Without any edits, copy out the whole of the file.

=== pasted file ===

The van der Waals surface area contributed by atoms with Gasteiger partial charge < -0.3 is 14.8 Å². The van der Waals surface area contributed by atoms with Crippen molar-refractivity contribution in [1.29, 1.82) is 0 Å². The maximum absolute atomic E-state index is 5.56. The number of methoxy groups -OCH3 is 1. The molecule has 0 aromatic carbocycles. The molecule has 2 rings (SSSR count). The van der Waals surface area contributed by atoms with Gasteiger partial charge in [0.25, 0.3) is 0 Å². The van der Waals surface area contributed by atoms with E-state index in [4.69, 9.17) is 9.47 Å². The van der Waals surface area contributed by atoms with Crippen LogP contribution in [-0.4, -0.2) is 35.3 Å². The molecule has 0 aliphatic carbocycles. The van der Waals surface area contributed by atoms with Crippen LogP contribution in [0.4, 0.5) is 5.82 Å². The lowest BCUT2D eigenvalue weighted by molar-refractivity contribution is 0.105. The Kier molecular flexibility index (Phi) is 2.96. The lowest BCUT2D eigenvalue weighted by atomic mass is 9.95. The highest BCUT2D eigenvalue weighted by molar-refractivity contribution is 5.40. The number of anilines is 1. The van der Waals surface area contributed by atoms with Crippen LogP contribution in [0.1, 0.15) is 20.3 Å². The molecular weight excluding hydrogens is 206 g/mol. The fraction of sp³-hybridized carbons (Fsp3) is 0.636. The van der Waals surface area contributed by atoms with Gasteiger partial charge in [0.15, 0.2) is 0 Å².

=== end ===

The van der Waals surface area contributed by atoms with Gasteiger partial charge < -0.3 is 14.8 Å². The van der Waals surface area contributed by atoms with Crippen molar-refractivity contribution in [1.29, 1.82) is 0 Å². The maximum absolute atomic E-state index is 5.56. The number of methoxy groups -OCH3 is 1. The molecule has 0 aromatic carbocycles. The molecule has 2 rings (SSSR count). The van der Waals surface area contributed by atoms with Gasteiger partial charge in [0.25, 0.3) is 0 Å². The van der Waals surface area contributed by atoms with E-state index in [4.69, 9.17) is 9.47 Å². The van der Waals surface area contributed by atoms with Crippen LogP contribution in [-0.4, -0.2) is 35.3 Å². The molecule has 0 aliphatic carbocycles. The van der Waals surface area contributed by atoms with Crippen LogP contribution in [0.4, 0.5) is 5.82 Å². The lowest BCUT2D eigenvalue weighted by molar-refractivity contribution is 0.105. The Kier molecular flexibility index (Phi) is 2.96. The lowest BCUT2D eigenvalue weighted by atomic mass is 9.95. The highest BCUT2D eigenvalue weighted by molar-refractivity contribution is 5.40. The number of anilines is 1. The van der Waals surface area contributed by atoms with Crippen LogP contribution in [0.1, 0.15) is 20.3 Å². The molecular weight excluding hydrogens is 206 g/mol. The fraction of sp³-hybridized carbons (Fsp3) is 0.636. The van der Waals surface area contributed by atoms with Gasteiger partial charge in [0.15, 0.2) is 0 Å².